Virginia school board members call for public book burning of gay books

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The Spotsylvania County, Virginia School Board has called for the removal of books with “sexually explicit” content from school libraries with two board members even suggesting the banned books be burned, after a mother found LGBTQ content in the district’s library app.

“I think we should throw those books in a fire,” said board member Rabih Abuismail at Monday’s meeting, according to The Free Lance-Star.

Related: Board member who berated gay teacher about “sexual relations” resigns in shame

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Board member Kirk Twigg added that he wants to “see the books before we burn them, so we can identify within our community that we are eradicating this bad stuff.”

“There are some bad, evil-related material that we have to be careful of and look at,” he said.

That “bad stuff” appears to include LGBTQ content, as the entire call to ban these books stemmed from a mother’s horror at discovering how easy it was for her teenage child to access LGBTQ books through Riverbend High School’s library app.

The mother, Christina Burris, voiced these concerns with the school board on Monday, NBC Washington reported, and said as she dug even deeper into the library app, she discovered a book that horrified her even more: the young adult novel, 33 Snowfish by Adam Rapp, the story of homeless teens who endure sexual abuse, drug addiction, and sex work. The book also includes LGBTQ storylines.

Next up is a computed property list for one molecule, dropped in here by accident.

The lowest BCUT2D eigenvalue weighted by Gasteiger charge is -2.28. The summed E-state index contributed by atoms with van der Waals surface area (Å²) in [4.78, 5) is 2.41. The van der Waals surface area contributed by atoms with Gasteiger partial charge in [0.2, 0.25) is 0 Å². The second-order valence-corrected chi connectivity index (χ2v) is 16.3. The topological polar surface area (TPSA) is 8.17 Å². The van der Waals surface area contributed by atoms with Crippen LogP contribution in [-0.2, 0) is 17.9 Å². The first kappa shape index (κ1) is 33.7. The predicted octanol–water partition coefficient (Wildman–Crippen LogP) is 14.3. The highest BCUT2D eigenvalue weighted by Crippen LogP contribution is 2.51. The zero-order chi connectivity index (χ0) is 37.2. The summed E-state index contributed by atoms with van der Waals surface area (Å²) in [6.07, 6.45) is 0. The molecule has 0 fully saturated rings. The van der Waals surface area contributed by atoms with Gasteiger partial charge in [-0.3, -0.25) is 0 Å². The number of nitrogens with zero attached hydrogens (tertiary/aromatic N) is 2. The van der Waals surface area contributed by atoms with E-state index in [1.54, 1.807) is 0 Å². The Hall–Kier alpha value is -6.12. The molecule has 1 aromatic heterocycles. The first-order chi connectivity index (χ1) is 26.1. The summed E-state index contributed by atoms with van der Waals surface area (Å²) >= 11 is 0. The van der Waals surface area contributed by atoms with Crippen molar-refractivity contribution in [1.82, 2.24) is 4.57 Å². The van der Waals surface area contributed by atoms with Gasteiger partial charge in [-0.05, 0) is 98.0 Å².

In 2004, 33 Snowfish was named a top 10 book for young adults by the Young Adult Library Services Association. It is recommended for readers ages 15 and up.

Rapp’s book, Abuismail said, is evidence that schools “would rather have our kids reading gay pornography than about Christ.”

Burris’s complaints spurred the board to vote 6-0 to ask school staff to remove “sexually explicit” books from their libraries and then gather for a special meeting to report on what they have removed.

It is not entirely clear how “sexually explicit” is defined, though the board reportedly plans to ultimately create more specific guidance on “objectionable” material.

The school has reportedly asked for more time to review its own process for vetting books, but Abuismail said the books shouldn’t be on the shelves for even one more day.

Calls to ban books with LGBTQ content, as well as content about race and gender, are taking place across the country.

In October, Texas State Rep. Matt Krause (R) demanded schools identify any books they have that cover topics related to sexuality, HIV/AIDS, and STIs, as well as any book that might make students feel “discomfort” or “psychological distress” by “consciously or unconsciously” implying that their race is “inherently racist, sexist, or oppressive,” using language from white parents this past year who protested school districts to stop teaching about racism.

In Tennessee, state Rep. Bruce Giffey  introduced a bill that would ban public schools from using books that mention LGBTQ people.

Virginia, however, has been at the center of the debate over book banning, as the state’s anti-LGBTQ governor-elect Glenn Youngkin (R) ran on a platform of supporting “parents’ rights” in education.

Youngkin supports banning certain content from being taught in schools. His victory was considered a win for those who support moves like that made by the Spotsylvania County school board.

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